Hungry for more?
Vendors, diners, city leaders ponder future of food carts in Beaverton
To call Ochoas Lupita's Tacos a "food cart" may be a bit of a stretch.
Rather than the van or trailer setup common to popular food cart pods in Portland, the setup in the parking lot of the All American Eye Glass Repair shop at 9549 S.W. Beaverton-Hillsdale Highway is pretty basic: a couple Easy-Up tents, a makeshift kitchen on a platform, a cold bar with vegetables and condiments and some picnic tables. While there aren't any other vendors nearby, Ochoas, which set up shop about three years ago, does have the advantage of a lighted sign on a post that beckons to travelers along the busy thoroughfare.
Disregarding the spartan setup which comes courtesy of Frank Gutierrez, owner of the glasses shop what remains is a dependable, reasonably priced outlet for authentic Mexican food made from longtime family recipes that keep customers returning sometimes several times a week.
"I've been here more than 50 times," said West Hills resident Dan Rogers, enjoying a helping of $6 steak tacos on a recent steaming hot afternoon. "I do like Mexican food. This is how they are down there. This is not the wanna-be fare."
Jose Ochoas and his daughter, Ana, have run the roadside business, which started out on Allen Avenue near Lombard Street, for the past three years. The Hillsboro residents say they've grown to like their current location, but would consider moving to a pod or cluster of other vendors, or perhaps opening a second location.
"We knew we were going to start small," Ana Ochoas said, translating her father's Spanish-spoken comments. "The only thing is the parking lot. It's a little too small. (Jose) has thought of having another one. We will stay here for awhile because we know this location."
Watching and waiting
Depending on the direction in which city of Beaverton officials and planners choose to go, food vendors without a brick-and-mortar shop such as the Ochoases could end up with more options, including a designated food-cart pod area. Based on a June 26 work session, the city's Planning Commission set the wheels in motion to explore revamped regulations that would encourage more mobile food vendors and possibly designate specific zones or pods for several of them to set up shop.
The city has about 50 locations that would be suitable for food cart pods, although licensed carts can't stay in one location for more than seven hours based on current regulations.
Steven Sparks, manager of the city's Planning Division, said staff is essentially waiting to see how similarly sized Gresham plans to address its own regulation overhaul relating to mobile food vendors.
"What we're planning to do is wait and see what other jurisdictions in the area do," he said. "I know the city of Gresham is undergoing a thorough review right now. What we would like to do is see what they come up with, because they're going through the same questions we have."
Sparks expects the Planning Commission to revisit the issue sometime this fall.
From cart to building
Gloria Vargas, who has operated Gloria's Secret Cafe at 12500 S.W. Broadway St. since May of 2003, started her Beaverton-based culinary career as a regular vendor at the Beaverton Farmers Market on Fifth Street near the Beaverton City Library. She enjoyed serving her El Salvadorian tamales and other homespun fare with little more than a stove and a pop-up tent at the market, but ultimately found it too difficult to compete with the lower prices of her fellow vendors, particularly those making Mexican fare.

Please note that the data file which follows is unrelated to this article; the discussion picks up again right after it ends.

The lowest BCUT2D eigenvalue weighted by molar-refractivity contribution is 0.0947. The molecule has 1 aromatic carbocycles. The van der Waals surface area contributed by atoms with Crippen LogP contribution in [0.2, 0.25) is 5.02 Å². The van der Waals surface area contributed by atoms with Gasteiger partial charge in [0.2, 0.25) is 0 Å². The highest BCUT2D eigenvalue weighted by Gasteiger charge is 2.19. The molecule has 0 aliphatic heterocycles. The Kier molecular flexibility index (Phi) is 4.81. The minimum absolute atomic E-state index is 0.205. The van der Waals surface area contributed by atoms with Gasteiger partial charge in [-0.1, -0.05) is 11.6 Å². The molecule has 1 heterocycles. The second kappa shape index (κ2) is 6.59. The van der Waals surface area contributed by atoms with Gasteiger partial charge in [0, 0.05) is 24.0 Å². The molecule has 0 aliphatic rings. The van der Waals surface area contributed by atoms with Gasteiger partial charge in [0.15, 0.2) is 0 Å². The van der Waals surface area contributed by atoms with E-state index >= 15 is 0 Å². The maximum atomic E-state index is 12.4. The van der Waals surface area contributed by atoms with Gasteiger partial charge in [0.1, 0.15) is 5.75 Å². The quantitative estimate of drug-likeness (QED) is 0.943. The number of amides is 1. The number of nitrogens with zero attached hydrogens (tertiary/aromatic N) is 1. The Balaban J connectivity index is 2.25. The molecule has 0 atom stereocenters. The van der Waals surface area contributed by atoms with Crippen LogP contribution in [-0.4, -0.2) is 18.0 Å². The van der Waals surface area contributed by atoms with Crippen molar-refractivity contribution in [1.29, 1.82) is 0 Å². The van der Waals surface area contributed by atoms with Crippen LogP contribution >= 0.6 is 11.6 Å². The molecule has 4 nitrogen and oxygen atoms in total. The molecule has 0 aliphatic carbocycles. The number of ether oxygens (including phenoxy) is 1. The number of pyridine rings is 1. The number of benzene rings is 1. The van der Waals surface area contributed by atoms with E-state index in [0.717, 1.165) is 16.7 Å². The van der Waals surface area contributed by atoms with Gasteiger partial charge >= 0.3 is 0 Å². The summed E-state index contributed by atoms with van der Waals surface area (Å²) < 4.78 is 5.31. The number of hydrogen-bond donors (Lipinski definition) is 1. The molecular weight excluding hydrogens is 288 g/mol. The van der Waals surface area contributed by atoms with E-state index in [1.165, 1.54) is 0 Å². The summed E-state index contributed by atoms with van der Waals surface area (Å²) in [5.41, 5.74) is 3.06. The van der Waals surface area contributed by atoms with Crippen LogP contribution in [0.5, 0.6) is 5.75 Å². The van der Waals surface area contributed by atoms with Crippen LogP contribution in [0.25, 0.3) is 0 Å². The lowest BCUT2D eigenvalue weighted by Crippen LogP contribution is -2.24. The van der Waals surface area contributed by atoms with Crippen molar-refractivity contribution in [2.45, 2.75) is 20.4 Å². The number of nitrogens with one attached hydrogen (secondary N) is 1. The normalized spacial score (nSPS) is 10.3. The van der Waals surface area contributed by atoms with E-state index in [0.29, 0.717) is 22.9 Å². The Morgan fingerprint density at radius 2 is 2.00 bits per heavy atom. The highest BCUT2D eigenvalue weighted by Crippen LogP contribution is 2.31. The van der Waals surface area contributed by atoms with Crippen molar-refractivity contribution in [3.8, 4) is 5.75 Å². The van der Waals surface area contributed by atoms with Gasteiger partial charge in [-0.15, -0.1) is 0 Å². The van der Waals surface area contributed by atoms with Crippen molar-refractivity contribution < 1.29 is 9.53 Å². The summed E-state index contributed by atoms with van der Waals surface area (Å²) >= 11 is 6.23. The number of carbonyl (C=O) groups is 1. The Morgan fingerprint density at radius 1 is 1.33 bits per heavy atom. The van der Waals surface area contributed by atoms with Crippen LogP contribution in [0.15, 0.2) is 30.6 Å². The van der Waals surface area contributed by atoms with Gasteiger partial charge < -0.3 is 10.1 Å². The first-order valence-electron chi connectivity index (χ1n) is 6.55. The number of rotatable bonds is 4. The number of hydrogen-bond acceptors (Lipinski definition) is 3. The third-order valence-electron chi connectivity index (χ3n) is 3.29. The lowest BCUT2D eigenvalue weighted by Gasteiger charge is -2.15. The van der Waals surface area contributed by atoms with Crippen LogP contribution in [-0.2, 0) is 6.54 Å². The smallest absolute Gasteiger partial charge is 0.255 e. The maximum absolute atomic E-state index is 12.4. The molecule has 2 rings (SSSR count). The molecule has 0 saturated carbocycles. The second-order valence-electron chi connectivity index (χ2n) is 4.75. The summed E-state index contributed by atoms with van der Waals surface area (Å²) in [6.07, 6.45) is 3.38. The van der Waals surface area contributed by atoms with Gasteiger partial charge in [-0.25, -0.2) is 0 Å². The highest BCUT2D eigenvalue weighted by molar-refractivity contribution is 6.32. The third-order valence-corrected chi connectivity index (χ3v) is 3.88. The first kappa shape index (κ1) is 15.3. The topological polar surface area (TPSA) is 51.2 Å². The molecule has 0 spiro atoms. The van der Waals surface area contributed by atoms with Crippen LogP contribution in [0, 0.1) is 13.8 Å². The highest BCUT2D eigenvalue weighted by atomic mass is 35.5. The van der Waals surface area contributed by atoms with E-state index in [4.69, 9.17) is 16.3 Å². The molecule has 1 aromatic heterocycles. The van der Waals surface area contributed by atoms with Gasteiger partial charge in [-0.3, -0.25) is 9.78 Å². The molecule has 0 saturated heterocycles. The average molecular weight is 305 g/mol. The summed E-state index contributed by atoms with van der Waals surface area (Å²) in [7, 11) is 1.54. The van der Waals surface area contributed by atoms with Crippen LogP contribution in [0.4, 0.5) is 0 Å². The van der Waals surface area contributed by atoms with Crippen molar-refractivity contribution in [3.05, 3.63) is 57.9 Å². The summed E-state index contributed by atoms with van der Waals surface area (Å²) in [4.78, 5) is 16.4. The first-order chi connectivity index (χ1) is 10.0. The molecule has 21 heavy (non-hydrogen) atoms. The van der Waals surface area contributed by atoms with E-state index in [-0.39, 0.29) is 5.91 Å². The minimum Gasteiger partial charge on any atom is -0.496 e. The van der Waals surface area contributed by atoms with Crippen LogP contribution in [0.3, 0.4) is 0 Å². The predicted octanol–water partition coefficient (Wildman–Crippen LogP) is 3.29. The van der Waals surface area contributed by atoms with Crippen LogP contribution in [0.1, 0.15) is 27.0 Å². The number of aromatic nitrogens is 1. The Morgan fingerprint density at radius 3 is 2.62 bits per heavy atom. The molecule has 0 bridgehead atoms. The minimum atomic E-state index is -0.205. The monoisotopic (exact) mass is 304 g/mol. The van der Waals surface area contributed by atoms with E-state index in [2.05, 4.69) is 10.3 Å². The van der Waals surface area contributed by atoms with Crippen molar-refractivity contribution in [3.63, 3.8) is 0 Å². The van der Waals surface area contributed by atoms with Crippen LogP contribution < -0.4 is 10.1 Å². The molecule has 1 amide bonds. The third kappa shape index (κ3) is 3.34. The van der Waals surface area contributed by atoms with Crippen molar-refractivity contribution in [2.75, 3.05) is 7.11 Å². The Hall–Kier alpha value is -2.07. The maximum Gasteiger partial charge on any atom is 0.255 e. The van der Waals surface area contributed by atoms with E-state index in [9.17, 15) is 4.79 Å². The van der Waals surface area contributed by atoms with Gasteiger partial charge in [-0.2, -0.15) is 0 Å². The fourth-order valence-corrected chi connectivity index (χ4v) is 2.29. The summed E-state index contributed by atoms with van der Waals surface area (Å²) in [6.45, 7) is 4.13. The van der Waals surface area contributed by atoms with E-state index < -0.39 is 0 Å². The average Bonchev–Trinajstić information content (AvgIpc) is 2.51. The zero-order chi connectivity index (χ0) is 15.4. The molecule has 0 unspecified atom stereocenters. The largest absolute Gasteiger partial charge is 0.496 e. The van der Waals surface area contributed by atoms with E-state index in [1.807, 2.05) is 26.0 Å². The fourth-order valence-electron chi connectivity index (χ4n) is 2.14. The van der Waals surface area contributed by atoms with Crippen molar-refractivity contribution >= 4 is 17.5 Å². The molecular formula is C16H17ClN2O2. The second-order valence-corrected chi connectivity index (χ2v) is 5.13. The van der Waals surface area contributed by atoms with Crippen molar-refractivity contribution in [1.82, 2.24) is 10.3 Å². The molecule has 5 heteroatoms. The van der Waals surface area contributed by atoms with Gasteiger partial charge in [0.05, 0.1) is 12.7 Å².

"I can't afford to make a tamale and charge two bucks. I just can't," she said, noting dishes at her four-table restaurant range from $6 to $12. "For my tacos, Jenny's Tacos, I use top sirloin, 8 ounces (of meat), pan fried, in a much bigger tortilla. Everybody likes cheap, but not everyone is going to go for that."
Based on the traffic she's observed at existing carts, Vargas is unconvinced that Beaverton's customer base would necessarily support a larger concentration of food carts offering ethnic fare.
"I just think Beaverton is really more into fast food, like Pizza Hut," she said. "Olive Garden has a line out the door on Friday night. (People) are busy, and very little have an understanding about quality, authentic food. They're stuck in their old ways."
James Jones, a Vancouver resident working on a construction project at Beaverton Toyota, is not one of those. He stopped by Richi's Tacos, a mobile food truck parked on Lombard Avenue across from the Beaverton Transit Center, on the recommendation of a co-worker.
"He said this is the best spot in Beaverton for a good burrito," Jones said. "This is way better than fast food. With all the driving I do for construction work, I love food carts."
Gutierrez, who agreed to let Ochoas Lupita's Tacos set up shop in his parking lot, said its worth sacrificing a few parking spaces for the extra foot traffic he's gotten for the eyeglass repair shop he's owned for 23 years.
"At lunchtime, it gets crazy," he admitted, with customers coming by for Mexican food as well as to pick up their glasses. "The amount of people who stop by now and say, 'Oh, I didn't notice you before,' has definitely increased. So it helps."
Beaverton City Councilor Ian King said he's certainly willing to consider changing city regulations to accommodate higher concentrations of food cart pods to broaden the area's ethnic food palette.
"I am open to the possibility," he said. "I'm willing to listen to the proposal. I just want to see what the plan would be."Add a comment